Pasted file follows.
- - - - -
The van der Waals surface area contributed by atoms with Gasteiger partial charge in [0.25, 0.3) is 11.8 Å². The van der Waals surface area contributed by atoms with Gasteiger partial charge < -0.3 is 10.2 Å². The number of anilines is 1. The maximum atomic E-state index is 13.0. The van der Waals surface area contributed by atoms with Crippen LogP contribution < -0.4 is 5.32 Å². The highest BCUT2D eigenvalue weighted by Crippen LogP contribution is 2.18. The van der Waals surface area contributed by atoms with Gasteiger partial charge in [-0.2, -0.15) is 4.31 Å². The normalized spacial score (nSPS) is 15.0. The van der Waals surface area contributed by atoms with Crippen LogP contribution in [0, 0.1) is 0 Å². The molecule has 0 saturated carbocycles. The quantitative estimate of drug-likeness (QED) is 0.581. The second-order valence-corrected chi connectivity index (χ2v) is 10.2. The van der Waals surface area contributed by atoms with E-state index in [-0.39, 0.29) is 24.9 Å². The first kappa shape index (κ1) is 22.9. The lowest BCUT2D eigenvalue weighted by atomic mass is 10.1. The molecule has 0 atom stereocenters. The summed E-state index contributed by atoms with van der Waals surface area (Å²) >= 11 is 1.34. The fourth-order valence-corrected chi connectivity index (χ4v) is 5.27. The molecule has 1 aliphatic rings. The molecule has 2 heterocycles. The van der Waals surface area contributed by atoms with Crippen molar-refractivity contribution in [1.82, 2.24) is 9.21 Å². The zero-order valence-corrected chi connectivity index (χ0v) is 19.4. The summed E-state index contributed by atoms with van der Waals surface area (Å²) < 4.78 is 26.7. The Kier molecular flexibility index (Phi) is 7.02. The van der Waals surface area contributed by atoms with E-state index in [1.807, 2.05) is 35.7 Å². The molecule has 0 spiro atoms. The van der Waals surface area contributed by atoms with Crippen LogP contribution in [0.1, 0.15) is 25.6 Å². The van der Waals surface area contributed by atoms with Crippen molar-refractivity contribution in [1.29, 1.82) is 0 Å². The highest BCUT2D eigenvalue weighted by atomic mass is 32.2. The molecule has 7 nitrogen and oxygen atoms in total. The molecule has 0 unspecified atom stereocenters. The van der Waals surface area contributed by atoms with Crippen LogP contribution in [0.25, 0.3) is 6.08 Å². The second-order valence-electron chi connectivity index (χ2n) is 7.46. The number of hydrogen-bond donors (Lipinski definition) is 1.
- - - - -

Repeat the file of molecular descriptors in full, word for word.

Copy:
The van der Waals surface area contributed by atoms with Gasteiger partial charge in [0.25, 0.3) is 11.8 Å². The van der Waals surface area contributed by atoms with Gasteiger partial charge < -0.3 is 10.2 Å². The number of anilines is 1. The maximum atomic E-state index is 13.0. The van der Waals surface area contributed by atoms with Crippen LogP contribution < -0.4 is 5.32 Å². The highest BCUT2D eigenvalue weighted by Crippen LogP contribution is 2.18. The van der Waals surface area contributed by atoms with Gasteiger partial charge in [-0.2, -0.15) is 4.31 Å². The normalized spacial score (nSPS) is 15.0. The van der Waals surface area contributed by atoms with Crippen LogP contribution in [0, 0.1) is 0 Å². The molecule has 0 saturated carbocycles. The quantitative estimate of drug-likeness (QED) is 0.581. The second-order valence-corrected chi connectivity index (χ2v) is 10.2. The van der Waals surface area contributed by atoms with E-state index in [-0.39, 0.29) is 24.9 Å². The first kappa shape index (κ1) is 22.9. The lowest BCUT2D eigenvalue weighted by atomic mass is 10.1. The molecule has 0 atom stereocenters. The summed E-state index contributed by atoms with van der Waals surface area (Å²) >= 11 is 1.34. The fourth-order valence-corrected chi connectivity index (χ4v) is 5.27. The molecule has 1 aliphatic rings. The molecule has 2 heterocycles. The van der Waals surface area contributed by atoms with Crippen molar-refractivity contribution in [1.82, 2.24) is 9.21 Å². The zero-order valence-corrected chi connectivity index (χ0v) is 19.4. The summed E-state index contributed by atoms with van der Waals surface area (Å²) < 4.78 is 26.7. The Kier molecular flexibility index (Phi) is 7.02. The van der Waals surface area contributed by atoms with E-state index in [1.807, 2.05) is 35.7 Å². The molecule has 0 spiro atoms. The van der Waals surface area contributed by atoms with Crippen LogP contribution in [0.1, 0.15) is 25.6 Å². The van der Waals surface area contributed by atoms with Crippen molar-refractivity contribution in [1.29, 1.82) is 0 Å². The highest BCUT2D eigenvalue weighted by atomic mass is 32.2. The molecule has 7 nitrogen and oxygen atoms in total. The molecule has 0 unspecified atom stereocenters. The van der Waals surface area contributed by atoms with Crippen LogP contribution in [0.25, 0.3) is 6.08 Å². The second-order valence-electron chi connectivity index (χ2n) is 7.46. The number of hydrogen-bond donors (Lipinski definition) is 1.